State v. Cindy R. Billips, 2009AP2493-CR, District 2, 10/5/11
Following OWI arrest supported by probable cause, the officer was authorized to search the vehicle for evidence relevant to the OWI arrest:
¶9 Here, it was reasonable for Kinservik to believe that further evidence related to Billips’ OWI arrest might be found in the vehicle. We agree with the State that this would include alcohol or any other substance that would contribute to the impairment of the driver. At the time of the search, Kinservik had yet to remove the plastic bag with liquid on top of it. Further, when he entered the vehicle, Kinservik testified: “I found what I know to be an end of a marijuana cigar, a blunt, that was in plain view when I entered the vehicle.” This additional discovery further supports the reasonableness of the search of Billips’ vehicle, including the purse in the back seat. See Gant, 129 S. Ct. at 1719 (citing New York v. Belton, 453 U.S. 454 (1981) and Thornton v. United States, 541 U.S. 615 (2004), in which the defendants were arrested for drug offenses, as cases in which “the offense of arrest will supply a basis for searching the passenger compartment of an arrestee’s vehicle and any containers therein”). Under Gant, Kinservik could lawfully search both the vehicle and the purse for further evidence related to OWI.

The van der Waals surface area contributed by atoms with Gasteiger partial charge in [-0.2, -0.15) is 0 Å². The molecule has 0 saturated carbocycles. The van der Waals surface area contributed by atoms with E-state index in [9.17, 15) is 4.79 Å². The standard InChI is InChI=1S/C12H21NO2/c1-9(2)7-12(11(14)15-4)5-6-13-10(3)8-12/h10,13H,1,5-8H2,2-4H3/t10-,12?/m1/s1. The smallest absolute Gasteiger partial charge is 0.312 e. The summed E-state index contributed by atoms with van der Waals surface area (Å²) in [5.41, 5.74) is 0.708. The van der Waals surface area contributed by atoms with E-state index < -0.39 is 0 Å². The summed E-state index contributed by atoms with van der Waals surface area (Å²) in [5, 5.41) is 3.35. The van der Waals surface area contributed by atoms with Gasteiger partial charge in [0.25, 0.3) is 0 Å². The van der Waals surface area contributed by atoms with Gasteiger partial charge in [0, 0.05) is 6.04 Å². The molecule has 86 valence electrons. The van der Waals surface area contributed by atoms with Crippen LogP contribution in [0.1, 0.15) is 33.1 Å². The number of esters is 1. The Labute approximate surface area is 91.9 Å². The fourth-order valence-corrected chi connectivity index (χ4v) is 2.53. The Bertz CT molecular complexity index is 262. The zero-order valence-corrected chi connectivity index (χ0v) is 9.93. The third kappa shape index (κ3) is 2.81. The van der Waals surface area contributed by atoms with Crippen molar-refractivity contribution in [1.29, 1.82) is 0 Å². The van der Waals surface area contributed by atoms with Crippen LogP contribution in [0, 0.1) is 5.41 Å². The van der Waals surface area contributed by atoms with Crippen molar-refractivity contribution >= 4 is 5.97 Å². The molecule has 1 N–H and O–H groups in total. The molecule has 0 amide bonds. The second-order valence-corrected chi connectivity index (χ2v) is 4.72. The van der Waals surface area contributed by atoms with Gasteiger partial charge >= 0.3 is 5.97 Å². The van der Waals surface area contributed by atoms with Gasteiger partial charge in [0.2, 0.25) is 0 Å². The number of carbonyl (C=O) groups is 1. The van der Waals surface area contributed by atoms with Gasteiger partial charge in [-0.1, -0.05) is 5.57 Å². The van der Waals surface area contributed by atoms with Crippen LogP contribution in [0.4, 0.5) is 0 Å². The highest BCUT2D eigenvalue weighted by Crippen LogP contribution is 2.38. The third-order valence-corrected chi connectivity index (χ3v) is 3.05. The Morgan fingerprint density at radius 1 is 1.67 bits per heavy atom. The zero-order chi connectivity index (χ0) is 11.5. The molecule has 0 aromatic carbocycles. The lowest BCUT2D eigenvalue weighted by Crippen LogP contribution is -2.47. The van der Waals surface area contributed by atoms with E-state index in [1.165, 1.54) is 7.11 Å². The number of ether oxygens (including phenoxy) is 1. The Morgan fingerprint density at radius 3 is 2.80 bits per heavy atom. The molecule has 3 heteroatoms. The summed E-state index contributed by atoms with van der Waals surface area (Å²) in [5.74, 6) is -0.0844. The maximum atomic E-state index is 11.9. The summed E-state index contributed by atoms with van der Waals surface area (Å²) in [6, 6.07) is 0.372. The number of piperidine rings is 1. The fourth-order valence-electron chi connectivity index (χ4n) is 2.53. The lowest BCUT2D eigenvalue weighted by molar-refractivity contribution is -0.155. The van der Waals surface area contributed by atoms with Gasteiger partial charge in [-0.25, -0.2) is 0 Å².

Moreover, because the search antedated Gant (by several weeks; timing is everything), the search was separately justified as good-faith reliance on Belton, ¶¶10-11. See, State v. Dearborn, 2010 WI 84. Apparently, then, the first rationale, quoted above, relates to a probable-cause based search of the car, as distinct from a Belton-type search-incident rationale. See, California v. Acevedo, 500 U.S. 565, 580 (1991) (“The police may search an automobile and the containers within it where they have probable cause to believe contraband or evidence is contained.”).